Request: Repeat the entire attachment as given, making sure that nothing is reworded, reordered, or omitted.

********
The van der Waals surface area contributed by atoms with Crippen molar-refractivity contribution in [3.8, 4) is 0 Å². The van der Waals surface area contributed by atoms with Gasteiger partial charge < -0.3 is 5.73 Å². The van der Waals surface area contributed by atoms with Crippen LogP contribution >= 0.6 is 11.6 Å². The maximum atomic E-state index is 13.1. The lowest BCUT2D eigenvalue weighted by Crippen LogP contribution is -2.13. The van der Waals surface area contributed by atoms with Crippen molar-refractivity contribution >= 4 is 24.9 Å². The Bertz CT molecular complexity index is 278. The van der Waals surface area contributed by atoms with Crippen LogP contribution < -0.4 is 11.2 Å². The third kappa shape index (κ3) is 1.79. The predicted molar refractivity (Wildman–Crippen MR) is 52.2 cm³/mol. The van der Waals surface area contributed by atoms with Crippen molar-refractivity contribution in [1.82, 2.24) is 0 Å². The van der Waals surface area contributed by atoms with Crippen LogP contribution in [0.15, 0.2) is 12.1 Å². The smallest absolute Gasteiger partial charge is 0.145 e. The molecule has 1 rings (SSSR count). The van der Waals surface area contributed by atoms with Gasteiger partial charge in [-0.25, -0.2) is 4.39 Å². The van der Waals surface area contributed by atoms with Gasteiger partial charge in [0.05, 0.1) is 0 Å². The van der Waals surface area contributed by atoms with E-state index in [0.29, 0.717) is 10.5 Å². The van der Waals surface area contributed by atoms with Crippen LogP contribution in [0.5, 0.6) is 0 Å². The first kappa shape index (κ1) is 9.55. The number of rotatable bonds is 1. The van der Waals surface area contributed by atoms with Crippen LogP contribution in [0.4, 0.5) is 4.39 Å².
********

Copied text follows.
The van der Waals surface area contributed by atoms with Crippen molar-refractivity contribution in [3.8, 4) is 0 Å². The van der Waals surface area contributed by atoms with Gasteiger partial charge < -0.3 is 5.73 Å². The van der Waals surface area contributed by atoms with Crippen LogP contribution >= 0.6 is 11.6 Å². The maximum atomic E-state index is 13.1. The lowest BCUT2D eigenvalue weighted by Crippen LogP contribution is -2.13. The van der Waals surface area contributed by atoms with Crippen molar-refractivity contribution >= 4 is 24.9 Å². The Bertz CT molecular complexity index is 278. The van der Waals surface area contributed by atoms with Crippen LogP contribution < -0.4 is 11.2 Å². The third kappa shape index (κ3) is 1.79. The predicted molar refractivity (Wildman–Crippen MR) is 52.2 cm³/mol. The van der Waals surface area contributed by atoms with Crippen molar-refractivity contribution in [1.82, 2.24) is 0 Å². The van der Waals surface area contributed by atoms with Crippen LogP contribution in [0.15, 0.2) is 12.1 Å². The smallest absolute Gasteiger partial charge is 0.145 e. The molecule has 1 rings (SSSR count). The van der Waals surface area contributed by atoms with Gasteiger partial charge in [-0.25, -0.2) is 4.39 Å². The van der Waals surface area contributed by atoms with Gasteiger partial charge in [0.05, 0.1) is 0 Å². The van der Waals surface area contributed by atoms with E-state index in [0.29, 0.717) is 10.5 Å². The van der Waals surface area contributed by atoms with Crippen LogP contribution in [0.5, 0.6) is 0 Å². The first kappa shape index (κ1) is 9.55. The number of rotatable bonds is 1. The van der Waals surface area contributed by atoms with Crippen LogP contribution in [0.4, 0.5) is 4.39 Å².